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The human knee is constrained and stabilized by four major knee ligaments.

The collateral ligaments are on either side of the knee and prevent instability or excess motion in the side to side (varus to valgus) plane.

The anterior and posterior cruciate ligaments lie in the very centre of the knee joint itself and give stability in the front to back (anterior posterior) plane.

There are smaller “accessory” ligaments, which are mostly thickenings of the joint capsule which support the functions of the four major knee ligaments.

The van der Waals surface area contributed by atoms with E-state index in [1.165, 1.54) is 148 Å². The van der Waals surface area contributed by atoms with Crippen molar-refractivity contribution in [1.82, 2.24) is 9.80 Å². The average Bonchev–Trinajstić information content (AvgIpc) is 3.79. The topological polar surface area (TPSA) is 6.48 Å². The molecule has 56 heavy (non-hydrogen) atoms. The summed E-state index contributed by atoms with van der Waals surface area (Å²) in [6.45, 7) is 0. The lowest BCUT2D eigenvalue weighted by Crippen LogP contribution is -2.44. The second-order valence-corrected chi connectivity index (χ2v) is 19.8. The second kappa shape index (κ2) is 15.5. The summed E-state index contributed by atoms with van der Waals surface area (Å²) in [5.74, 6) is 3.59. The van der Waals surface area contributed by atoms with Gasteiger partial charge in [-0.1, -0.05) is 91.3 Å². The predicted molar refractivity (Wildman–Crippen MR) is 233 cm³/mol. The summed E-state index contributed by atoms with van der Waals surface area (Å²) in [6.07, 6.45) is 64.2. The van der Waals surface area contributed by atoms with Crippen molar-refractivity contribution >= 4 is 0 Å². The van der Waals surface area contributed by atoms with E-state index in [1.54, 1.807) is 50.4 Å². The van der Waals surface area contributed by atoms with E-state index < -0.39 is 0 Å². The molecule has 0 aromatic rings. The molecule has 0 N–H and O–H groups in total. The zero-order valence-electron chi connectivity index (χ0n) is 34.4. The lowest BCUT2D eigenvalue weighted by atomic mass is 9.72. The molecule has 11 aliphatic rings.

Any one of the knee ligaments can be injured in isolation or in combination with other ligaments or soft tissue and bony structures of the knee.

These injuries can be the result of direct trauma, sporting activities, or simply low velocity injuries in which all the forces are going in the wrong direction at the wrong time.

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